Since 2014, the police have their own mechanism – Integrity and Standards Compliance Department (JIPS) – to “contain misconduct”. But JIPS doesn’t seem to be effective in eradicating death in police custody, as detainees are still being found dead in their cells after 2014.
It is no surprise that the Malaysian Bar and human rights organisations like Suaram, Proham are reiterating calls for an IPCMC. Among civil society members echoing that call is former Chief Justice Tun Zaki Azmi who was a member of the Police Commission.
“Death in custody goes beyond misconduct. It is a criminal act. But they should set up an IPCMC to make the police force a professional organisation,” says Zaki.
“Look at how Hong Kong dealt with the high level of corruption in its police force by setting up the ICAC (Independent Commission Against Corruption) in 1974 with the power to mete stiff penalties.
“It is now one of the cleanest police forces in the world.
“It’s the same in dealing with death in custody. There must be political will to set up an IPCMC.
“I don’t agree that detainees should be mollycoddled but police can do their job without stapling their ears or whipping them with a hose. They can question suspects without crossing the line,” he adds.
Touching on Balamurugan’s death, Bar president Steven Thiru notes that the investigating officer appears to have knowingly disobeyed a court order for his release.
“This defiance smacks of brazen disrespect for the court and a blatant disregard for the welfare of a person in police custody, who was apparently in obvious need of medical treatment,” says Steven, adding that such misconduct warrants stern action by the court.
Does the successful prosecution of the immigration officers for murder in the Kangar High Court on Friday indicate that the police are better at investigating their fellow law enforcement bodies than themselves?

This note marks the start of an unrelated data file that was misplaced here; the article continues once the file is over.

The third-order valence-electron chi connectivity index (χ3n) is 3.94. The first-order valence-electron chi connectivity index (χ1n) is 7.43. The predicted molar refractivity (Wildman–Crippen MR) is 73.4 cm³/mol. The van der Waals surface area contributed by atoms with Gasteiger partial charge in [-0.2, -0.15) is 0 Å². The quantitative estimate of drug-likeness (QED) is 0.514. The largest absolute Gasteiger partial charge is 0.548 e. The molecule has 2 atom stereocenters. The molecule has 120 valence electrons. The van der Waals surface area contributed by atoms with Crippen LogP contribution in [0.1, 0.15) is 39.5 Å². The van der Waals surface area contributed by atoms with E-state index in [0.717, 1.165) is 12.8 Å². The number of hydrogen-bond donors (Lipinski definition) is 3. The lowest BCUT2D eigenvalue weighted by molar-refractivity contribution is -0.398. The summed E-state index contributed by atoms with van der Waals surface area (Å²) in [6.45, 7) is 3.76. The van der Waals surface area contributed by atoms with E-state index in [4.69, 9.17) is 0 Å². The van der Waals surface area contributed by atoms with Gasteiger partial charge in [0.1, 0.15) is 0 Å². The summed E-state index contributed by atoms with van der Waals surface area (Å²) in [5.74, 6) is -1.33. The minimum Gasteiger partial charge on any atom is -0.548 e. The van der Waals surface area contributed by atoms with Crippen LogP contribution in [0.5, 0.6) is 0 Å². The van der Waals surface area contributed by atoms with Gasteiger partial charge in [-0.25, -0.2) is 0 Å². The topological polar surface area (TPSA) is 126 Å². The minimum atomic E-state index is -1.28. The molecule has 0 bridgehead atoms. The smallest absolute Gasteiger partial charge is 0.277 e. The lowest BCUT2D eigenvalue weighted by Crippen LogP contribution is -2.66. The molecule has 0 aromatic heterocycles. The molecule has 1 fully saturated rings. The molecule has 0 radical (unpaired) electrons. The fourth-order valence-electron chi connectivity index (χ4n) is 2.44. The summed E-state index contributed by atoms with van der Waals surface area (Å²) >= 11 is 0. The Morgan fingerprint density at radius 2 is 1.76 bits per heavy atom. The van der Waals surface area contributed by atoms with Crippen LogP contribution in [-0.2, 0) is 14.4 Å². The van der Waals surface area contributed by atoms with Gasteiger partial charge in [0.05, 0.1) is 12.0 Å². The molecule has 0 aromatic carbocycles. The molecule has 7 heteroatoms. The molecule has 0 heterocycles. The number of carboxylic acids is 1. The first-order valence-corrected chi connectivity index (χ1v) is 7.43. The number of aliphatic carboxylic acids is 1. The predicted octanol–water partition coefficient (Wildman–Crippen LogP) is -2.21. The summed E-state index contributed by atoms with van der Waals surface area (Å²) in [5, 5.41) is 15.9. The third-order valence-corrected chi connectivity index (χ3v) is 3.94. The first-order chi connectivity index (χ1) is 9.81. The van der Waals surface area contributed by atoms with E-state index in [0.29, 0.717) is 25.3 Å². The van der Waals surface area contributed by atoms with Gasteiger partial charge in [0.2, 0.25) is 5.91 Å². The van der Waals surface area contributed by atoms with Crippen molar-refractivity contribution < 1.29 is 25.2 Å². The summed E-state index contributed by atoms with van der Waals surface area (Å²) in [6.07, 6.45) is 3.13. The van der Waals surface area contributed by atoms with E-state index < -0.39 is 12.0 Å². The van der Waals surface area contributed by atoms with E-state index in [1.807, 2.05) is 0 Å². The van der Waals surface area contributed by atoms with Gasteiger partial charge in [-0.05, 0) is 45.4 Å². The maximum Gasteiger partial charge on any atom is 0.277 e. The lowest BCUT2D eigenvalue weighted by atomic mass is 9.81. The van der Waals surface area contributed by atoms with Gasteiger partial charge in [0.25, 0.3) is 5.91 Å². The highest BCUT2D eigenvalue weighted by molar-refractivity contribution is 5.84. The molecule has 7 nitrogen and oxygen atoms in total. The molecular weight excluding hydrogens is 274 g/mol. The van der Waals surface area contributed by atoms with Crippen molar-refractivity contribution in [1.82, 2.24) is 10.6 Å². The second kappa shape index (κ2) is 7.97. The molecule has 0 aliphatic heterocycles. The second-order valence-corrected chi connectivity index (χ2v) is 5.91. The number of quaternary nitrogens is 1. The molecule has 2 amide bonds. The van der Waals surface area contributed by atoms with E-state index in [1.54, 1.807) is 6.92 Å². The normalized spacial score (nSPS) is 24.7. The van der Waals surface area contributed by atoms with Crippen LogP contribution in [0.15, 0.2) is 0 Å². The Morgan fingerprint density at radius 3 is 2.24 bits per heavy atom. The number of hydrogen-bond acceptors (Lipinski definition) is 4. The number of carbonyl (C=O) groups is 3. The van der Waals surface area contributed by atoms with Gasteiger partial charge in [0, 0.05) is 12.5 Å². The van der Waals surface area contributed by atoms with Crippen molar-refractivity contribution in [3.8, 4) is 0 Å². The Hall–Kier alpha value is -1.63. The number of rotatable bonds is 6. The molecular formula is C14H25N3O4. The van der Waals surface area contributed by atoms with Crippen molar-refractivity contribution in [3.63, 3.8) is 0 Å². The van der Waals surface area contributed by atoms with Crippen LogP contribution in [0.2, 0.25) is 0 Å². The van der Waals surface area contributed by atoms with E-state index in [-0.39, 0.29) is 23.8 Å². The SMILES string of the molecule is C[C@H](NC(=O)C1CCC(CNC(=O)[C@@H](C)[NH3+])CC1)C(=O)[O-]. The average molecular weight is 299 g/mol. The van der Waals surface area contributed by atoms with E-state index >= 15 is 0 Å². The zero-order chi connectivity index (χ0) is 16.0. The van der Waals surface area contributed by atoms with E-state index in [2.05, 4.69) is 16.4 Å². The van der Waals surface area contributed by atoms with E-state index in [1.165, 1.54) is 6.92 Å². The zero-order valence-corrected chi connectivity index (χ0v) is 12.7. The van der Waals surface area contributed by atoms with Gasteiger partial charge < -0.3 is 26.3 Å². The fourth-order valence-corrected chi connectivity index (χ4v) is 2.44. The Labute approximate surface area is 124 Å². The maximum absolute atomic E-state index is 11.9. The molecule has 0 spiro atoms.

Proham chairman Datuk Kuthubul Zaman Bukhari says all deaths in custody whether under police, immigration or other enforcement agencies must be thoroughly investigated by an independent body and not by their own officers.
“There have been very few cases of police officers being charged in respect of death in their custody even though we see more cases of death in police custody than other enforcement agencies.
“The guilty finding should be a lesson to all enforcement agencies,” he says, adding that Proham does not support the death penalty that was imposed on the immigration officers.
While welcoming the conviction as a warning and lesson to always respect and promote the rule of law in the treatment of detainees, former Bar president Datuk Lim Chee Wee agrees that the death penalty is disproportionate, cruel and inhumane.
All law enforcement authorities with powers to detain should remember what High Court judge Justice S. Nantha Balan said on Jan 9 in finding the police liable for the death of lorry driver P. Chandran at the Dang Wangi police lockup on Sept 10, 2012: “In a modern, mature and evolved constitutional democracy such as Malaysia, it is axiomatic and imperative there should be zero deaths of detainees in police custody.”
Suhakam chairman Tan Sri Razali Ismail stresses the duty of care the state has towards people in detention must be adequately understood.
“The authorities must implement reforms to build a more rights-respecting department,” note Razali and Lim.
If the Government believes that death in police lockups is not acceptable, it should exercise political will and convince the police that an IPCMC will actually protect its interests.
After all, if a death occurs in police custody, suspicion will fall on the police, even if the detainee died of natural causes or committed suicide.
If the police force is adamant that it is not interested in an independent body that can vindicate and clear it of wrongdoing, the authorities should seriously consider EAIC’s proposal to amend the law to include a presumption provision, says Yaacob.
“This means that when a death occurs in the custody of police, immigration or Malaysian Anti-Corruption Commission, and the post-mortem shows it was from use of excessive force – the one in charge of the custody or having access to the detainee should be held responsible for any injuries or death,” he says.
“The presumption shifts onus to the officer-in-charge of the detainee.”
In light of the continuing deaths in custody, Parliament needs to set up a Select Committee to examine this proposal when it re-convenes for its new session this week.